One of the challenges of using native API Gateway routes with individual, integrated lambdas is managing all the configuration of each specific route. Luckily API Gateway provides the capability to define and deploy an API from a swagger document, generating all the routes, models, validation, authorizers, and integrations automatically. The challenge is ensuring the swagger document is accurate and kept up to date.
Our solution was to build a “dummy” API definition project alongside the rest of the source code. This project utilized all the same objects and entities the lambda projects use, simply existing as a strict definition of the API contract, as if it were sitting in front of the lambdas, but in reality, doing nothing but generating a swagger document on build.
Because it’s in the same project, and our language of choice is strongly typed, it enforces accuracy and consistency, and since swagger is required to deploy the service, it also ensures our documentation remains completely up to date. If we don’t update the API definition project, it won’t generate the right swagger, and the endpoint won’t deploy correctly and will fail QA.
Multi-region Latency Based Routing
To ensure the best performance for every consumer, we want the API available in multiple regions. Since the entire stack is defined by terraform and modularized, we can deploy regional versions of the API gateway and lambdas in as many regions as we need. Each API is deployed as a regional API with a custom domain name, and Route53 is configured to use latency-based routing to send each request to the fastest API. All Dynamo tables are deployed as global tables and replicated to all defined regions.
Availability & Scaling
With the latency-based routing policy, if a region goes down for any reason, Route53 will simply send the traffic to the closest region that is still up. This may slightly degrade performance, but the system remains available. And because the entire stack is serverless, there is virtually no cost to deploy to as many regions as you want, you only pay for the traffic you use (the only caveat to this is the dynamo global tables, as all data must be replicated to all regional tables, so depending on your implementation this could become costly).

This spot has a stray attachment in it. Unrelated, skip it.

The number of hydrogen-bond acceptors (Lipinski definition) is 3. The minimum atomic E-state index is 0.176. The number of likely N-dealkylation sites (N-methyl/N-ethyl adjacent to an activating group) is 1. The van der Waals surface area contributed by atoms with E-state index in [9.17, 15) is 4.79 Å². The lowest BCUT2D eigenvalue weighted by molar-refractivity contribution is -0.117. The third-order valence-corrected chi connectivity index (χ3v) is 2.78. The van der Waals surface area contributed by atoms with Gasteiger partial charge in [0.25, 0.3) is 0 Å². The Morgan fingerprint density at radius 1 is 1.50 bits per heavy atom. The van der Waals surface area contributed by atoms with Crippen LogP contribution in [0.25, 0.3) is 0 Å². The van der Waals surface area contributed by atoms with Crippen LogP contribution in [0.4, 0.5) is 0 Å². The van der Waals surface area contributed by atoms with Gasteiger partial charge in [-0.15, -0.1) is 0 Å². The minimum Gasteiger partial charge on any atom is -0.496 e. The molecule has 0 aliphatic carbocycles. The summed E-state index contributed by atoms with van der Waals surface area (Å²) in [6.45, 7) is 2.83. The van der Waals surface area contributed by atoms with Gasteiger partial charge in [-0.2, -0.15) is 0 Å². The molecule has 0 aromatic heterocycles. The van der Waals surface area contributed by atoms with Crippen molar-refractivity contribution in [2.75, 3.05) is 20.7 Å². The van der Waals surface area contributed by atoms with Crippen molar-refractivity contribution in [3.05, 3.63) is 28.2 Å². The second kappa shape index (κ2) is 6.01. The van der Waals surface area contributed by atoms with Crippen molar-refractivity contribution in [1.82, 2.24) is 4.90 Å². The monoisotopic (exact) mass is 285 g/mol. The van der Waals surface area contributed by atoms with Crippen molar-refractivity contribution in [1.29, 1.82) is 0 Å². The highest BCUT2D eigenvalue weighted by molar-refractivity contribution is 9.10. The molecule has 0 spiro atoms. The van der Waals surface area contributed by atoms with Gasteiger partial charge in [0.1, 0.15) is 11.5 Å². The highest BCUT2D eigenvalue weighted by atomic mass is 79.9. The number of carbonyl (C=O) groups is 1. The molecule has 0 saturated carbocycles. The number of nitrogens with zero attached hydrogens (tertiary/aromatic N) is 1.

Since the entire stack is serverless, any region can scale as much as needed based on demand, and since we’ve optimized cold-start time on lambdas, scaling up has minimal impact on overall performance. All layers of the stack (APIg, Lambda, DynamoDB) are designed to essentially scale infinitely based on demand, but also have configurations to allow for capping and controlling the scaling if costs become an issue.
Have we designed the epitome of modern serverless architecture? Of course not. Does such a thing even exist? But this particular design is packageable, reproducible, and checks a lot of “commonly asked for” boxes from our customers. It utilizes the latest cloud technologies to deliver a high quality, highly available, scalable serverless microservice with dependable documentation and is extremely easy to port to other projects. We plan on continuing to iterate on this design to make it increasingly better and to deliver even more value to our clients and partners.